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What to do if you feel that your progress is much slower than it should be

When you first learn a language, it can be very motivating to make fast and easy progress through the beginner stages. You will feel yourself slowing down as you approach the intermediate stages. Progress is often times imperceptible, and it can culminate in a frustration at a seemingly low rate of progress. This is not you losing touch.

The reality is beginning a language is full of concrete steps that enable you to easily make connections and do things you couldn’t do before. Intermediate stages involve developing your skills, which means far fewer tangible achievements, just steady and gradual improvement. In addition, the early stages involve doubling the number of words you know extremely often. Having enough vocabulary for simple natural conversation means you will need over 1000 words, perhaps even 2000. 

At this point, words become less common and it is much harder to double the number of words that you know, meaning doubling the number of words you can identify and comprehend takes far longer than before. The key is simply to trust the process. Your brain will absorb the language. Practice will make you better. It is gradual, so you will not always notice tangible changes. Learners commonly experience a sliding backwards in their abilities as the brain reorders itself. Patience and persistence are two of the key skills of an independent language learner.

Learn a new Language with LinguaLift

Learning a language to fluency is a slow process, and in most cases new learners vastly underestimate the time it will take. There’s nothing much you can do but understand that sometimes progress will not be fast. If you are feeling demotivated, you can find ways to measure your progress. Writing down the words you want to learn as you see them, then learning them, allows you to look back on the list and see how many you now know where previously you did not.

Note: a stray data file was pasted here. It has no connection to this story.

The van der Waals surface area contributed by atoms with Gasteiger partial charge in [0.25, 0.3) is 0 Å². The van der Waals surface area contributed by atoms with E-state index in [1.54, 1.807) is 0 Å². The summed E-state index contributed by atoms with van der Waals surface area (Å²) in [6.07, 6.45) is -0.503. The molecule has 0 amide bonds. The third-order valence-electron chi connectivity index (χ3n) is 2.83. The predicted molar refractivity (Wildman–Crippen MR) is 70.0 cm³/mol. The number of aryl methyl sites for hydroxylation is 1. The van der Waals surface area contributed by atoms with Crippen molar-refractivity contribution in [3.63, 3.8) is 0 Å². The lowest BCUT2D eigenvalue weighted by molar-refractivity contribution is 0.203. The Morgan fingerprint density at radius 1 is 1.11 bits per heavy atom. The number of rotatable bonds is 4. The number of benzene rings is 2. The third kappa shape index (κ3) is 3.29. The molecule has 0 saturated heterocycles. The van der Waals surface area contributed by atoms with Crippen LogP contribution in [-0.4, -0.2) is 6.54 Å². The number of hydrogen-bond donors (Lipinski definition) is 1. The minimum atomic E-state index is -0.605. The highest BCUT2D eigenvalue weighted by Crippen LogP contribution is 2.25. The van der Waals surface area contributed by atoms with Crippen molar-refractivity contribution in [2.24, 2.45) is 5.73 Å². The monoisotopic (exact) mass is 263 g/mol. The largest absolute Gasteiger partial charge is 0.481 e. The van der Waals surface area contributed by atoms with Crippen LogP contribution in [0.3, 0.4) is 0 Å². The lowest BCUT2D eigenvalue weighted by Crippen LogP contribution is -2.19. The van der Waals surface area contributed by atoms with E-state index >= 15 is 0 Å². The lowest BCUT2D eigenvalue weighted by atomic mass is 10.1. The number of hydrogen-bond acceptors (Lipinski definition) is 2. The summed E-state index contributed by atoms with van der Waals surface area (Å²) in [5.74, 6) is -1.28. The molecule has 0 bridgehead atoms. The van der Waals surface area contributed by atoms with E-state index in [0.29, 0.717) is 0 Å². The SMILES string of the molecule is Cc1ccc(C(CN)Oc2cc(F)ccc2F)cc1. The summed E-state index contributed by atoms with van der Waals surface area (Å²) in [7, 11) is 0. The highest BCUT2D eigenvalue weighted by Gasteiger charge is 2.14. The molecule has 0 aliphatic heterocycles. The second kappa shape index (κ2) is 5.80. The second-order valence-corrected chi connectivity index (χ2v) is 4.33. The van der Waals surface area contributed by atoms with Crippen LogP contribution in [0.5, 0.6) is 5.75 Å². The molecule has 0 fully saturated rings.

Learn to be kind to yourself

Have you actually been putting in the effort to learn and get better? Be honest with yourself. Have you been studying for under a year? Would a person who was just starting out on their journey be happy with the progress you have made? What would a friend of yours say about your progress? And not the kind of friend who always praises people, the kind who will tell you straight up if you have been slacking off and not applying yourself.

In most cases, that person would be impressed. If you are doing the work, then you have no motive to be overly critical of yourself. What you can do instead is devote the time and energy you are currently using to be overly critical of your progress and devote that to finding new ways of improving your learning efficiency. If you know you are doing the work, then the only thing that is left to improve is the work you are doing or how you are doing it.

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